Warren J. Ferguson, Who Declared That N.B.A. Rule Violated Antitrust Laws, Dies at 87
By BRUCE WEBER
Published: July 9, 2008
Warren J. Ferguson, a federal judge whose rulings cleared the way for college undergraduates to jump to the
National Basketball Association and movie lovers to record television movies and other programs and watch them at home, died on June 25 in Fullerton, Calif. He was 87.
His death was confirmed by David Madden, a spokesman for the United States Court of Appeals for the Ninth Circuit, to which Judge Ferguson was appointed after his nomination by President Jimmy Carter in 1979. He was an active judge on the court until 1986, when he assumed senior status.
Before being named to the appeals court, Judge Ferguson was an original member of the Federal District Court for the Central District of California in Los Angeles, which Congress established in 1966. He was nominated for the federal bench by President Lyndon B. Johnson.
It was from the district court bench in 1971 that Judge Ferguson declared the “four-year rule” of the National Basketball Association to be a violation of antitrust laws. The rule, which prohibited teams from signing any player for four years after his high school class had graduated, had been challenged by Spencer Haywood, who had been signed in 1969 by the Denver Rockets of the N.B.A.’s rival league, the American Basketball Association, after his sophomore year at the University of Detroit. The following season, Haywood jumped from Denver to the Seattle Supersonics of the N.B.A., but the league refused to declare him eligible to play.
After Haywood filed an antitrust suit, Judge Ferguson issued a formal order invalidating the four-year rule. The case eventually went to the Supreme Court, which upheld Haywood’s claim. The ruling made it possible for dozens of precocious athletes, including Michael Jordan, Kobe Bryant and Lebron James, to leave school early and begin earning a living playing basketball.
In 1979, Judge Ferguson decided a three-year-old case in which Universal Studios and Walt Disney Productions sued the Sony Corporation to keep it from marketing and selling the Betamax, an early home recording device that the movie companies contended would curtail the value of television reruns and facilitate copyright infringement. In a decision that portended the explosion of home entertainment choices, Judge Ferguson said that recording television programs was lawful under existing copyright law and that it constituted fair use of the recorded material so long as it was confined to private homes and not exploited commercially.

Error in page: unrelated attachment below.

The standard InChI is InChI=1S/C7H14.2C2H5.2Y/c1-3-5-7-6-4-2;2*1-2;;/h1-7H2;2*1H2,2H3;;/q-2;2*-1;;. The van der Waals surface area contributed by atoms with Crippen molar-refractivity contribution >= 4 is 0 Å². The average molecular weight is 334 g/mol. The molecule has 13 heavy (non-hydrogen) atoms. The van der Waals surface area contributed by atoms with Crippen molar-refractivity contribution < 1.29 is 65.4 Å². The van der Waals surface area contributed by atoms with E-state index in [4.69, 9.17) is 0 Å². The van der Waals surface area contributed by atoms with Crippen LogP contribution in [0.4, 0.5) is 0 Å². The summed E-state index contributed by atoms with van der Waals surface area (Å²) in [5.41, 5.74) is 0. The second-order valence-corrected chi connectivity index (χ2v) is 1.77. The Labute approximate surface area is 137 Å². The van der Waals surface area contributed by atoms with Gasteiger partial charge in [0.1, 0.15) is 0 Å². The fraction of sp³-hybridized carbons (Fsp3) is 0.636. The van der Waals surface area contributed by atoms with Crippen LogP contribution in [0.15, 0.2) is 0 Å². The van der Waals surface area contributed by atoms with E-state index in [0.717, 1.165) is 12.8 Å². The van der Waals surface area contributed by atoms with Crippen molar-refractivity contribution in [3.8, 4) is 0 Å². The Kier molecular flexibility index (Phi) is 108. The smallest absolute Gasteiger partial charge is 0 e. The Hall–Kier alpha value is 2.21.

He made other significant decisions as well: In 1971 he defied the attorney general, John Mitchell, ruling that wiretapping without a warrant, even for reasons of national security, was unlawful. In 1976, he chastised the Federal Communications Commission and its chairman, Richard E. Wiley, in deciding that the agency’s urging of the broadcast networks to restrict programs with sexual or violent content to certain hours was tantamount to government censorship.
“When you’re talking about a career, those are the cases you have to mention,” said Judge Stephen Roy Reinhardt, who has served on the Ninth Circuit since 1980, but suggested that those cases did not convey the kind of judge he was.
“The immigration cases, the Social Security cases,” Judge Reinhardt added. “He was concerned about people and about individual rights. He’d have a sense of outrage when he saw people unfairly treated by the justice system.”
Warren John Ferguson was born in Eureka, Nev., on Oct. 31, 1920, and graduated from high school in a class of 10 students. He earned a B.A. at the University of Nevada at Reno and was a master sergeant in the Army during World War II, serving in North Africa and Italy and earning a Bronze Star. He went to law school on the G.I. Bill at the University of Southern California and went into private practice, becoming the city attorney for seven municipalities. His judicial career began in 1959 as a judge of Anaheim-Fullerton Municipal Court. He also served in the Superior Court in Santa Ana, Calif.
Judge Ferguson’s marriage to the former Laura Keyes lasted from 1948 until her death in 2005. A son, Jack, was killed in Vietnam in 1970, and a daughter, Teresa, died of cancer in 2004. His other two children, Peter, of Fullerton, and Faye, of Corona, Calif., survive him, along with four grandchildren.